Trowler’s (2020) reflective practice classification schema, can be used effectively to profile academic managers’ reflections. Furthermore, it provides potential target setting opportunities that may be used to improve practitioners' reflective skills and move performance from the ‘quick-fix’ into more impactful ‘action’ quadrant.

Participants do not use reflection-in-action (Schon, 1983). However, this emerged as a potential alternative model due the nature of its continuous self-evaluation and improvement opportunities. This would capture contemporaneous perspectives. Participants suggested benefits might arise from the continuous review model and opportunity for greater use of collaborative reflection, with information owners and assembling snap-shot evaluations throughout the year.

Future Research

Further research should be conducted by expanding the study to multiple institutions and reviewing the impact of reflective practice has on the internal quality assurance processes native to these institutions. This should be followed by developing best practice models and frameworks potentially scaffolding quality enhancement opportunities through skilfully designed faculty professional development programs.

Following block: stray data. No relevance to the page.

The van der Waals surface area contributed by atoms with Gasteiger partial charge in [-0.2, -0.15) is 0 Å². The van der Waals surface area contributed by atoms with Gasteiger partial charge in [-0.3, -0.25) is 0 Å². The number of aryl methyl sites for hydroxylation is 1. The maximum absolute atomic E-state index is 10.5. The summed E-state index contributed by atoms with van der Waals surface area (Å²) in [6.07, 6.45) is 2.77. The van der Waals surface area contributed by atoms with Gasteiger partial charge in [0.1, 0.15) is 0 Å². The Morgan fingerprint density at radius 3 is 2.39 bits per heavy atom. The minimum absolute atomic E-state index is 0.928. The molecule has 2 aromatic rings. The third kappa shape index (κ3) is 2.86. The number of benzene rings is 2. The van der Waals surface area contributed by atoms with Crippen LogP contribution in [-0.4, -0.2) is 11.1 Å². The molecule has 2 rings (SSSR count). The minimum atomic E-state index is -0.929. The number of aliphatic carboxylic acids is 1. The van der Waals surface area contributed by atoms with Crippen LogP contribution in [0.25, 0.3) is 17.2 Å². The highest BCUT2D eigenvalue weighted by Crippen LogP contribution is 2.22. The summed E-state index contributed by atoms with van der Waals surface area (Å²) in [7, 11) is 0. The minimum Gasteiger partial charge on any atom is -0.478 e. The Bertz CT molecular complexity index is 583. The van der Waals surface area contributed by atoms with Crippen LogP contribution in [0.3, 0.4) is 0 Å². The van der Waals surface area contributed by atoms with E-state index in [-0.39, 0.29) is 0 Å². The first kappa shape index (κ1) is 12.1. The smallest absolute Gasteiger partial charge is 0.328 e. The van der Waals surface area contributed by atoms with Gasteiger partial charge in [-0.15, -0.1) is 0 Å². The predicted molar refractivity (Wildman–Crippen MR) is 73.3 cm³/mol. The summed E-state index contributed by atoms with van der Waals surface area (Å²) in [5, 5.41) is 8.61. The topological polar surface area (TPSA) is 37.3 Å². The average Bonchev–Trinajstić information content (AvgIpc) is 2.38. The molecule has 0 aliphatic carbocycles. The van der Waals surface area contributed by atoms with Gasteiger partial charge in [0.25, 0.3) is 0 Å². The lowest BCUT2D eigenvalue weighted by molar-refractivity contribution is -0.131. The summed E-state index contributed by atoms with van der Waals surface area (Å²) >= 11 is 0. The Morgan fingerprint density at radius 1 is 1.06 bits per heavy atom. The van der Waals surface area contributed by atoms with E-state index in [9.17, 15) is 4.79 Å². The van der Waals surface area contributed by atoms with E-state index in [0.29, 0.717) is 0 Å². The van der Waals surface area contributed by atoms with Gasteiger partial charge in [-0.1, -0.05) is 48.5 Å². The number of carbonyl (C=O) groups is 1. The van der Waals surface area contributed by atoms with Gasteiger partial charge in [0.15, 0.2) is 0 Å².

Researchers approaches to the internal conversation are inconsistent, lacking uniformity. The has spawned a large number of classifications and schema that are an opportunity to review and assemble the constellation of approaches into a unifying theory.


The author acknowledges the support of academic staff on the Doctoral Programme in Higher Education Research, Evaluation and Enhancement at Lancaster University from which this publication has arisen. research/study/phd/phd-in-higher-education-research,-evaluation-and-enhancement/